The First Ronald McDonald House - Philadelphia, PA 1974


In 1974 the first Ronald McDonald House opened its doors in Philadelphia, Pennsylvania. At the time Kim Hill, the daughter of Philadelphia Eagles football player Fred Hill, was undergoing treatment for leukemia. Throughout Kim's treatment, her father recognized the need for a supportive environment away from the hospital for families of seriously ill children. He enlisted the aid of his teammates and local McDonald's restaurant owners to raise funds that would help purchase and renovate the first Ronald McDonald House.

The first Ronald McDonald House was named, not only because of McDonald's fund-raising support but also for the positive, hopeful, and fun-loving feeling Ronald McDonald was able to instill into the minds of so many children.

Today there are over 300 Ronald McDonald Houses located in 30 countries and regions world-wide.

The History of Pensacola House


In 1981, Dr. Reed Bell, who was Director of Pediatric Services at Sacred Heart Children’s Hospital, initiated the quest to build a “Home-Away-From-Home” for families of hospitalized children. After making an inquiry through McDonald’s local agency, a feasibility study was conducted by the National Ronald House Advisory Board, with local McDonald’s restaurants and Sacred Heart Children’s Hospital making the commitment to support the project.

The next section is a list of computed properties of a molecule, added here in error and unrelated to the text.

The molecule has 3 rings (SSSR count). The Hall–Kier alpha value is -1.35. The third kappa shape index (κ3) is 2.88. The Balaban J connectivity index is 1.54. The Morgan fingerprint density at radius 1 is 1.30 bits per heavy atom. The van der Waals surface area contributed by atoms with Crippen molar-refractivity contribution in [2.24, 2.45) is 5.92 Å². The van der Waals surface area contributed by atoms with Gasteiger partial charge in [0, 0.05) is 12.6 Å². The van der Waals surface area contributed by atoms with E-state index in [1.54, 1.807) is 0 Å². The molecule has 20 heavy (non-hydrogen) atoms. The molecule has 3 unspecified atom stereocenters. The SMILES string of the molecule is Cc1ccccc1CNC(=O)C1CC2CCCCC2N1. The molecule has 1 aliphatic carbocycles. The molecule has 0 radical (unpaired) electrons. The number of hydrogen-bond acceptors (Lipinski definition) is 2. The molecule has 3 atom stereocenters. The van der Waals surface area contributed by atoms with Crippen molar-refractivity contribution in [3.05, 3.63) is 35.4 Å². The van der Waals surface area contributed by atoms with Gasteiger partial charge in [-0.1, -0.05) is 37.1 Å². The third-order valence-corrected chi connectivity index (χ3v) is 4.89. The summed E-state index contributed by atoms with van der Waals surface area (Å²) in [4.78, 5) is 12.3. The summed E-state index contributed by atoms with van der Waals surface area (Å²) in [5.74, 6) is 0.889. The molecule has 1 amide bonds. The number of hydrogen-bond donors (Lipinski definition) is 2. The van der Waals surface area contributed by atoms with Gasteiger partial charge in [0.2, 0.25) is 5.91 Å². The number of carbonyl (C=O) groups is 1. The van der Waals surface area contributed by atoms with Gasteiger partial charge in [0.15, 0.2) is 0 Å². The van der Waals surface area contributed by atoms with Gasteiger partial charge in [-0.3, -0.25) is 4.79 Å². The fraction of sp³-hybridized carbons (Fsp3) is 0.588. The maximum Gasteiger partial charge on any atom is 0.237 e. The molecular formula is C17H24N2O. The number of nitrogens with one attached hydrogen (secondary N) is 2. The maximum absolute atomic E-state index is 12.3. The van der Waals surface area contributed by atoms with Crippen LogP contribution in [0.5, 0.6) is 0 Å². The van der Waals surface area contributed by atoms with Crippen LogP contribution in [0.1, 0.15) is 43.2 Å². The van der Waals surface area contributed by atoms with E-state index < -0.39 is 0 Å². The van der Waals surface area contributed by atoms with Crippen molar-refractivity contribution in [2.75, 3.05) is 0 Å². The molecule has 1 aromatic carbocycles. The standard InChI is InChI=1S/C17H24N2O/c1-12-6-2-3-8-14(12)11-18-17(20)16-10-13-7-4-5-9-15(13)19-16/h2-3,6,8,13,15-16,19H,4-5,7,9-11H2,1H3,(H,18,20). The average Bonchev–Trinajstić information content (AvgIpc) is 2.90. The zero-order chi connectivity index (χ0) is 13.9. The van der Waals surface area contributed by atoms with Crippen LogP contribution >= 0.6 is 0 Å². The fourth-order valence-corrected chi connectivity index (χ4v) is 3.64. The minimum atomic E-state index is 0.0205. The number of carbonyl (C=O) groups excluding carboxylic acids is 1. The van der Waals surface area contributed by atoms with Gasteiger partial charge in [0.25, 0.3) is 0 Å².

In November of 1981, a group of dedicated volunteers formed the Gulf Coast Children’s Medical Foundation, Inc. (name was later changed to Ronald McDonald House Charities of Northwest Florida, Inc.) to organize and support the House. Dr. Bell was the driving force behind the House and with the help of McDonald’s restaurant owners and the community, the 6-bedroom house opened its doors in 1984 and served 271 families.

Nearly 30 years later, we have relocated to our current 26-bedroom house and now annually serve over 1,000 families. In addition to overnight accommodations, we provide respite services and supplemental programs to assist with healing, dental, vision and other healthcare needs of families staying at the House. Our House was built for the community- for families just like yours who thought, “It’ll never happen to me.” Our House endures because of the community- donors, sponsors, friends and volunteers who are able to help families in need.

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